Sarah Margaret Fuller
Biography of Sarah Margaret Fuller
Sarah Margaret Fuller Ossoli, commonly known as Margaret Fuller, (May 23, 1810 – July 19, 1850) was an American journalist, critic, and women's rights advocate associated with the American transcendentalism movement. She was the first full-time female book reviewer in journalism. Her book Woman in the Nineteenth Century is considered the first major feminist work in the United States.
Born Sarah Margaret Fuller in Cambridge, Massachusetts, she was given a substantial early education by her father, Timothy Fuller. She later had more formal schooling and became a teacher before, in 1839, she began overseeing what she called "conversations": discussions among women meant to compensate for their lack of access to higher education. She became the first editor of the transcendentalist journal The Dial in 1840, before joining the staff of the New York Tribune under Horace Greeley in 1844. By the time she was in her 30s, Fuller had earned a reputation as the best-read person in New England, male or female, and became the first woman allowed to use the library at Harvard College. Her seminal work, Woman in the Nineteenth Century, was published in 1845. A year later, she was sent to Europe for the Tribune as its first female correspondent. She soon became involved with the revolution in Italy and allied herself with Giuseppe Mazzini. She had a relationship with Giovanni Ossoli, with whom she had a child. All three members of the family died in a shipwreck off Fire Island, New York, as they were traveling to the United States in 1850. Fuller's body was never recovered.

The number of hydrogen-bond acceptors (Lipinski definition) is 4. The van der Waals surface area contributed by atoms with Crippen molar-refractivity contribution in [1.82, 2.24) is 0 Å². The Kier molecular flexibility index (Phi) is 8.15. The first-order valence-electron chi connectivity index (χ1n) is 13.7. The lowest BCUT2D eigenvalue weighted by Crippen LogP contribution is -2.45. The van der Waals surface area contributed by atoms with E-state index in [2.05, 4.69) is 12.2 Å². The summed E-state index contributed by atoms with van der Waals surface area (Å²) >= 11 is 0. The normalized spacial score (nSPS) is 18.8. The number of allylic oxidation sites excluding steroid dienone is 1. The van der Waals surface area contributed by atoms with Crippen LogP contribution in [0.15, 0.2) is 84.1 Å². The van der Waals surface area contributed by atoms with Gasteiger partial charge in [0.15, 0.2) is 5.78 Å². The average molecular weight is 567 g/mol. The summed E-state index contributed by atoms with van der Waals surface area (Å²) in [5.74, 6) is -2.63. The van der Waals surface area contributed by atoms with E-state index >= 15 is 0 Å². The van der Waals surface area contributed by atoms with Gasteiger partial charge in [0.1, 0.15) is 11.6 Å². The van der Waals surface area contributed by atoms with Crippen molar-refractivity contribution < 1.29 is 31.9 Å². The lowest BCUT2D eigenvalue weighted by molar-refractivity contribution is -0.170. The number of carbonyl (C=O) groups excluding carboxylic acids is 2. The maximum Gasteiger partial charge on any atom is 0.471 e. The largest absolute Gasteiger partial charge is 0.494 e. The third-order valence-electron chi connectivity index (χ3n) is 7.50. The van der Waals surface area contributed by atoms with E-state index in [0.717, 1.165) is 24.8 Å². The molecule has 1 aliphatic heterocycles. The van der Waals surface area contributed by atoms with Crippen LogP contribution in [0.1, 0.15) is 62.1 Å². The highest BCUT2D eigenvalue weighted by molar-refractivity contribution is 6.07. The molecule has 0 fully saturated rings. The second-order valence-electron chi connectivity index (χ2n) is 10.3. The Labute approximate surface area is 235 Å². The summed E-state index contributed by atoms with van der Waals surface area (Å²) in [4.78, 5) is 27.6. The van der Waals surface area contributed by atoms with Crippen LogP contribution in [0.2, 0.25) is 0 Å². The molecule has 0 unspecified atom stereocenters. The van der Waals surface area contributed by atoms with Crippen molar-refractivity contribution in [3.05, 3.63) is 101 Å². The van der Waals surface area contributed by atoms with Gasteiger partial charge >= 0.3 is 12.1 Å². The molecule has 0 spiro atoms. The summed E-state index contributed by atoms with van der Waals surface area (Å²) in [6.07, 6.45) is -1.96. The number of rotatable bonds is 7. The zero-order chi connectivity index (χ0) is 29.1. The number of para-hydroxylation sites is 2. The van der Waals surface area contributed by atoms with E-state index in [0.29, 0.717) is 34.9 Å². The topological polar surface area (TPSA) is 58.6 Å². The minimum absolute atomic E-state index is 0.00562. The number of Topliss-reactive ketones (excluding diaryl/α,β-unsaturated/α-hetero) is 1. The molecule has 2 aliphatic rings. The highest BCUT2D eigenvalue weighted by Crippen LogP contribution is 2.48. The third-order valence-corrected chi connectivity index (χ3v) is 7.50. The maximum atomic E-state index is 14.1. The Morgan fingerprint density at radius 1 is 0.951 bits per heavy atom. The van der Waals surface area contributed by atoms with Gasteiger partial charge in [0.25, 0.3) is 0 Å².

Fuller was an advocate of women's rights and, in particular, women's education and the right to employment. She also encouraged many other reforms in society, including prison reform and the emancipation of slaves in the United States. Many other advocates for women's rights and feminism, including Susan B. Anthony, cite Fuller as a source of inspiration. Many of her contemporaries, however, were not supportive, including her former friend Harriet Martineau. She said that Fuller was a talker rather than an activist. Shortly after Fuller's death, her importance faded; the editors who prepared her letters to be published, believing her fame would be short-lived, were not concerned about accuracy and censored or altered much of her work before publication.
Sarah Margaret Fuller's Works:
Conversations with Goethe in the Last Years of His Life, Translated from the German of Eckermann(1839)
Summer on the Lakes (1843)
Woman in the Nineteenth Century (1845)
Papers on Literature and Art (1846)
Woman in the Nineteenth Century (1850)
Conversations with Goethe (1852)
Literature and Art (1852)
Memoirs of Margaret Fuller Ossoli (1852)
Love-Letters of Margaret Fuller 1845-1846 (1903)
The Letters of Margaret Fuller (1983-1988)
Sarah Margaret Fuller Poems
The Passion Flower
My love gave me a passion-flower. I nursed it well - so brief its hour!
Saw ye first, arrayed in mist and cloud; No cheerful lights softened your aspect bold; A sullen gray, or green, more grave and cold,
We deemed the secret lost, the spirit gone, Which spake in Greek simplicty of thought, And in the forms of gods and heroes wrought
A Maiden Sat Beneath A Tree
'A maiden sat beneath a tree; Tear-bedewed her pale cheeks be, And she sigheth heavily.
The clouds are marshalling across the sky, Leaving their deepest tints upon yon range Of soul-alluring hills. The breeze comes softly,
The One In All
There are who separate the eternal light In forms of man and woman, day and night; They cannot bear that God be essence quite.
Saw ye first, arrayed in mist and cloud;
No cheerful lights softened your aspect bold;
A sullen gray, or green, more grave and cold,
The varied beauties of the scene enshroud.
Yet not the less, O Hudson! calm and proud,
Did I receive the impress of that hour
Which showed thee to me, emblem of that power
Of high resolve, to which even rocks have bowed;
Thou wouldst not deign thy course to turn aside,